Letting Children Fail Is Not A Dereliction Of Duty

Teacher Jessica Lahey reminds parents that the educational benefits of consequences are a gift, not a dereliction of duty.

The stories teachers exchange these days reveal a whole new level of overprotectiveness: parents who raise their children in a state of helplessness and powerlessness, children destined to an anxious adulthood, lacking the emotional resources they will need to cope with inevitable setback and failure.

Overparenting is the new parenting. And Lahey’s not talking about the subset of overparenting that, say, refuses to let kids have sleep-overs or drive cars. She’s talking about the type of overparenting that ruins confidence and undermines education or independence.

parents guilty of this kind of overparenting “take their child’s perception as truth, regardless of the facts,” and are “quick to believe their child over the adult and deny the possibility that their child was at fault or would even do something of that nature.”

This is what we teachers see most often: what the authors term “high responsiveness and low demandingness” parents.” These parents are highly responsive to the perceived needs and issues of their children, and don’t give their children the chance to solve their own problems. These parents “rush to school at the whim of a phone call from their child to deliver items such as forgotten lunches, forgotten assignments, forgotten uniforms” and “demand better grades on the final semester reports or threaten withdrawal from school.”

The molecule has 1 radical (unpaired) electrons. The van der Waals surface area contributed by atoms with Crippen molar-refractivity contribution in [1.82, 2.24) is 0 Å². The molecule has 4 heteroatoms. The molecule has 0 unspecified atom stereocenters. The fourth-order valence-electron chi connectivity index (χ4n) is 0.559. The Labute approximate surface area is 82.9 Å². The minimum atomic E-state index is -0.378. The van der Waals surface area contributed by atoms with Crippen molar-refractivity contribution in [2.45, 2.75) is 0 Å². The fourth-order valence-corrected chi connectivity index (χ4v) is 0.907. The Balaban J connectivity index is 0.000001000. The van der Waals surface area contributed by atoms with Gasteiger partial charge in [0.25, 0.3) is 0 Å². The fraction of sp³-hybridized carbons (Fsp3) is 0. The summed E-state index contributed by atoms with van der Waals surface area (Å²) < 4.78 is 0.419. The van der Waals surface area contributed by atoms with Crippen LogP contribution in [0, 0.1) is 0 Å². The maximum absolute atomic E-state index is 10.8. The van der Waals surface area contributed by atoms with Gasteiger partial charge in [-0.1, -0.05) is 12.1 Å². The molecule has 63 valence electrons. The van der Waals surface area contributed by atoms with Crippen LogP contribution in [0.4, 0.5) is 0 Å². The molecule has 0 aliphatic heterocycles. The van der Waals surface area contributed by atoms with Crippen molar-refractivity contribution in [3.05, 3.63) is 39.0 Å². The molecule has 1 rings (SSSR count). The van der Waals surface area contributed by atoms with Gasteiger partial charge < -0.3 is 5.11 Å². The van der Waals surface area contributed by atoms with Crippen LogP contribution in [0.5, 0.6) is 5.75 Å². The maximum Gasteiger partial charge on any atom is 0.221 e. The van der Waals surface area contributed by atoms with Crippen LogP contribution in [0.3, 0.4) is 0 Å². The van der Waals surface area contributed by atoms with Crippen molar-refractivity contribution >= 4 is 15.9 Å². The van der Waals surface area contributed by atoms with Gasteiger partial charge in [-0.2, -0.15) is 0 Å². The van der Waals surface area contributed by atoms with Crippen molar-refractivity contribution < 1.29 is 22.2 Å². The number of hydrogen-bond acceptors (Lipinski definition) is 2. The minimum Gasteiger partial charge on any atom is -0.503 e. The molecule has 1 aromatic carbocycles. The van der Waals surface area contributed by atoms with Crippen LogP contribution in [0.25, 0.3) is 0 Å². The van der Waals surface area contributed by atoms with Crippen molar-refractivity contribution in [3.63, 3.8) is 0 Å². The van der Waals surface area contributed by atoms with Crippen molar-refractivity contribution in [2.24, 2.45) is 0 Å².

These are the parents who worry me the most — parents who won’t let their child learn.

You see, teachers don’t just teach reading, writing, and arithmetic. We teach responsibility, organization, manners, restraint, and foresight. These skills may not get assessed on standardized testing, but as children plot their journey into adulthood, they are, by far, the most important life skills I teach.

(h/t Tadas)